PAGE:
The graft copolymers with PEG side chains (Mn=2000) was prepared by direct condensation. The PEG chain density was controlled by the molar ratio of 2,2-bis(acryloxymethyl)propionic acid to the PEG macromonomer. The pendent carboxyl acid groups are used for the complexation with CDDP. Composition of the copolymer was measured with 1HNMR by the ratio of the OCH2CH2 signal intensity in PEG (3.60 ppm) and that of CH3in 2,2-bis(acryloxymethyl)propionic acid (1.38 ppm). Polyester-graft-PEG with varied contents can be synthesized in a similar method.

TABLE 1 Poly(ester)-graft-PEG copolymers with different PEG chain lengths and PEG unit feed ratios Composition P2K-25 P2K-50 P5K-25 P5K-50 (mol %) feed NMR feed NMR feed NMR feed NMR mPEG 25 26.5 50 44.4 25 25.2 50 36.2 Carboxyl acid 75 73.5 50 55.6 75 74.8 50 63.8

Characterization of the CDDP-Induced Formation of Nanogels

The PEG grafted polymer and CDDP reacted in distilled water. The carboxylic groups of the graft-copolymer complexed with CDDP, and thus the polymer was crosslinked to form the gel core, while the PEG chains formed the hydrophilic corona (FIG. 3). The average size was 220-240 nm (FIG. 4). Heating can decrease the size of the nanogel. When heated at 70° C. for ten minutes, the average size of the nanogels was reduced to 150-160 nm. The nanogels are negatively charged. The negatives and the PEG outer layer impart “stealth properties” to the nanogels suitable for in vivo drug delivery to cancerous tissues via the EPR effect. Particularly, the polymers alone showed no or little cytotoxicity.

The cisplatin-containing nanogels had low in vitro cytotoxicity to SKOV-3 ovarian cancer cells compared to free cisplatin. Similar phenomena were reported in the cisplatin-containing micelles and other water soluble cisplatin conjugates (Cabral et al. 2005; Nishiyama et al. 2003a; Nishiyama et al. 2003b; Nishiyama et al. 1999). However, the nanogels had similar in vivo anticancer activity to cisplatin tested in nude mice inoculated with SKOV-3 tumors. Grafting targeting groups to the nanogels is expected to further increase the anticancer activity.

In conclusion, the reaction of CDDP and PEG-grafted copolymer in distilled water led to the spontaneous formation of CDDP-incorporated micelles. The size of the micelles can be reduced by heating. These nanogels are useful for drug delivery.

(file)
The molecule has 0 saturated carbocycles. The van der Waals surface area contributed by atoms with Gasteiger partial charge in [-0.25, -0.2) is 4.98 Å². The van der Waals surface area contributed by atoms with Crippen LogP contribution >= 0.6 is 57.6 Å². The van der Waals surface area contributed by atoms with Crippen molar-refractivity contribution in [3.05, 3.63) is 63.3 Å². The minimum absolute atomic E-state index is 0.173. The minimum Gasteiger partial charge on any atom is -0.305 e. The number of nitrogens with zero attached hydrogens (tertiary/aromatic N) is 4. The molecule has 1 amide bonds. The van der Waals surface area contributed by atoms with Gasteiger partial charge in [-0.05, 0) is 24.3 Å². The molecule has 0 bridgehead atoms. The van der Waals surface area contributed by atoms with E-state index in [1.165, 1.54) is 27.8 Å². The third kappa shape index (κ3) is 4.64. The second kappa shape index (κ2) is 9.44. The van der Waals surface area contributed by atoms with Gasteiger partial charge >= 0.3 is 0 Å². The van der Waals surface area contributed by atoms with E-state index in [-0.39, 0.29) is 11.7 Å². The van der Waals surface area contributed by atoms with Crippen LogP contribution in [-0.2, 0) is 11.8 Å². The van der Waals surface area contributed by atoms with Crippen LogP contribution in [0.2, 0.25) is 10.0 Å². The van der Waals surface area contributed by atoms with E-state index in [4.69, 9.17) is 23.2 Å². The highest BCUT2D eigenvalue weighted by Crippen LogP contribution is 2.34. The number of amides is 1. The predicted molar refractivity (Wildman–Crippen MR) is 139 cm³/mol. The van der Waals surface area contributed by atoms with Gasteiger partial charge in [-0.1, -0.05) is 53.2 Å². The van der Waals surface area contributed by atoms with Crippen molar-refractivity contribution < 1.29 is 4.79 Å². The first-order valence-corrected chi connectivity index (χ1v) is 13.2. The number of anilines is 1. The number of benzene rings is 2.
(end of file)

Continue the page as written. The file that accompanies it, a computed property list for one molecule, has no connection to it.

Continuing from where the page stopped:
The foregoing description and drawings comprise illustrative embodiments of the present inventions. The foregoing embodiments and the methods described herein may vary based on the ability, experience, and preference of those skilled in the art. Merely listing the steps of the method in a certain order does not constitute any limitation on the order of the steps of the method. The foregoing description and drawings merely explain and illustrate the invention, and the invention is not limited thereto, except insofar as the claims are so limited. Those skilled in the art who have the disclosure before them will be able to make modifications and variations therein without departing from the scope of the invention.


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1. A core-shell structured nanogel, comprising:

(a) a graft-copolymer comprising a water-soluble backbone chain comprised of carboxylic acid moieties and grafted PEG side chains attached to said water-soluble backbone said polymeric compound having the generic structure
(b) a therapeutic agent complexed with the carboxylic acid moieties; and
(c) wherein the carboxylic moieties of the graft-copolymer complexed with the therapeutic agent forms the core of the nanogel and the PEG chains form the shell of the nanogel.

2. A core-shell structured nanogel as defined in 1, wherein the polymer chain backbone comprises biodegradable polymers selected from the group consisting of polyesters or polycarbonates.

3. A core-shell structured nanogel as defined in 1, wherein the side water-soluble chains are PEG.

4. A core-shell structured nanogel as defined in claim 1, wherein the therapeutic agent is cisplatin.

Patent History
Publication number: 20150250899
Type: Application
Filed: May 26, 2015
Publication Date: Sep 10, 2015
Inventors: Maciej Radosz (Laramie, WY), Youqing Shen (Laramie, WY), Edward Alva VanKirk (Laramie, WY), William James Murdoch (Laramie, WY)
Application Number: 14/721,320
International Classification: A61K 47/48 (20060101); C08F 267/06 (20060101); A61K 33/24 (20060101);